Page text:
1. Now that Mexico is top of group, Germany bottom, with Brazil and Switzerland tied on points and goals scored, I confidently expect the Beast of Revelation to show up at the next match in Volgograd. Wearing a ginormous floppy "Viva Mexico" sombrero, of course. It is clearly theN of Days.

    2. End of Days. Fucking phone.

    3. Germany often has issues in the group phase.
      It's also nothing new that coach Löw is too stupid to properly train for offensive standards situations. Nor is it unexpected that he still trusts Özil and Müller despite their at best inconsistent performance in the national team.

      I expect them to leave the group phase as the group's 2nd, and then it's going to be the usual coin tosses for the later KO matches.

      And end times - it's never that simple. People desire an end to all the things they don't like about life without their life actually ending, but that's not how it works.

      On the upside, it looks like Merkel's do-nothing governance will end soon.
      She called for a battle against xenophobia in 2015, but picked one of the worst imaginable battlefields for the battle and had no plan for it. It was no decisive victory for her at all - at best a pyrrhic one. The then-existing anti-Euro currency/economics professors' party experienced a hostile takeover by xenophobes and now we#ve got a 'neonazis in suits' 11-16% of the votes party in Germany because of Merkel's blunder. (5% actual neonazis as always, 6-11% are protest voters).

    4. I'm reading a lot of economists that are expressing deep reservations about the single currency. Not the EU per se, but the currency union. I'm not sure how at this point you can back away from the one and keep the other...can you?

      I think that the Western nations in general did a pretty terrible job preparing for the dislocations associated with the job losses that came with "free trade" and automation, but I don't know if Germany was one. Are these protest voters protesting the sort of "economic anxiety" the Trumpkins are supposed to be exercised about, or is this something else?

    5. Back in the 90's I studied economics and I was already taught about the theories on the optimal currency area.
      The economics science state of the science did not back up the naive idea that a common currency unites people as the pro-European unification ideologues thought.
      A common currency deepens existing economic divisions.

      Puerto Rico and Alabama need a different currency than New York State and California.
      Southern Italy needs a different currency than Northern Italy.
      Greece, (united) Italy, Portugal and Spain needs a different currency than Germans and Netherlands.

      Policy does too rarely follow scientific advice.
      EU and Euro currency area are separate, thought here's somewhere in a EU treaty a clause that eventually all members should have a common currency.
      You could dissolve the Euro currency or have the Meds exit it without compromising the EU.
      The pro-European unification ideology and their ideologues would suffer a setback, though. That may actually be beneficial, for the EU needs to learn to more frequently and better correct the mistakes that it inevitably makes. They're piling up because ideologues cannot see wrong in EU policy or at least pretend that there can be no wrong in EU policy (except too slow unification).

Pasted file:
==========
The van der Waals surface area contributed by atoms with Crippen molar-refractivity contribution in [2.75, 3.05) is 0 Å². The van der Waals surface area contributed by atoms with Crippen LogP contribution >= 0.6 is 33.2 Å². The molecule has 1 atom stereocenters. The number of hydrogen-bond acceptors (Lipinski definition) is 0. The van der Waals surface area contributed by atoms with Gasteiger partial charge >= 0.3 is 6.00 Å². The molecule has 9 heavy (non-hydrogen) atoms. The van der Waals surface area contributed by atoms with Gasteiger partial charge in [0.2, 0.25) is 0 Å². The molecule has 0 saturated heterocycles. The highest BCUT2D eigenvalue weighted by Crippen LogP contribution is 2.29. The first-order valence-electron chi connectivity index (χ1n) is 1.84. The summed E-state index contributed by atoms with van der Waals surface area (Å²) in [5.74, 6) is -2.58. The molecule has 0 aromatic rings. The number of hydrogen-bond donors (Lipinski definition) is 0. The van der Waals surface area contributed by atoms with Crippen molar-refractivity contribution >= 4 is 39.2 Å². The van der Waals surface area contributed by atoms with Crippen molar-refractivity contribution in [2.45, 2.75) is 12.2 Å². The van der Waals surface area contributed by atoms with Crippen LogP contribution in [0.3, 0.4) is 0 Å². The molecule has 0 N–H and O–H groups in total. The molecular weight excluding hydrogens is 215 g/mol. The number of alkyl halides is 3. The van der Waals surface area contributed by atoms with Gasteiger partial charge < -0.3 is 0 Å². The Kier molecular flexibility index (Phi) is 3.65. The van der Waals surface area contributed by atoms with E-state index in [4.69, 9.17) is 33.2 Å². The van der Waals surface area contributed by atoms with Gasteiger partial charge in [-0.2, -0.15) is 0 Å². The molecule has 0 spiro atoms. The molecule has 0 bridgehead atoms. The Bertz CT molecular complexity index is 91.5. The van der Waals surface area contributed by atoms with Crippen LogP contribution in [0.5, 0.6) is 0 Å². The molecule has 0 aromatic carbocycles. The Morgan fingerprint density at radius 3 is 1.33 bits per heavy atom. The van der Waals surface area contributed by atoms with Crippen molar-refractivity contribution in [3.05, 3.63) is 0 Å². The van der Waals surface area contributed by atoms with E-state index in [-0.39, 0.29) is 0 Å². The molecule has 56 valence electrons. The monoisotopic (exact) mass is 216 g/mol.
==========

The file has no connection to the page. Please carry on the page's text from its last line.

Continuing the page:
German protest workers are protesting the usual establishment symptoms mostly. Politicians in power have become too complacent, ignore division of powers, rule top-down in their parties, too much neoliberalism, toothless acting of the state in some areas (including deportation), actual economic problems (and retirement uncertainty) in the low-wage group and generally hardly any useful reform in ages.
      The only useful reform of the past 35 years that I could point at is the deactivation of conscription.

      Our CDU conservatives are real conservatives; do-nothing ("no experiments!") politicians. They don't do reform, just some gifts to voters just before and just after elections - 90% of the time they are mere administrators. They're no 'let's go to fantasyland' conservatives like the Republicans.

      The only non-CDU government since the early 80's was a few years under Schröder, and he was a traitor to the working class. His clique is still in power in his party, which is why they are unable to admit or even correct their mistake and they're now down to less than half of the votes.

    6. I think the real pie-in-the-sky mistake was the assumption that a single currency would induce social and political fungability; that Greeks would move to France to find work, and that Spaniards would tele-commute to Denmark. Instead what's happening is that, as you point out, all those differing regions are TOO different to integrate into a single currency.

      And, yes, Puerto Rico as the same problem. Alabama and California, not so much, but there's definitely an issue with the U.S. getting too large to administrate as a single nation...

    7. Labour mobility is a solution to fixed exchange rate-related woes only at first, theoretical glance.
      Workers moving to more productive regions leaves their home region poor despite transfers, and needy of even more transfers.

      Just look at the German reunification; labour mobility (workers drain of East Germany) was understood to be a bug, not a feature, in 1989. Somehow a few years later the same politicians pretended that it's a feature if applied on the European scale.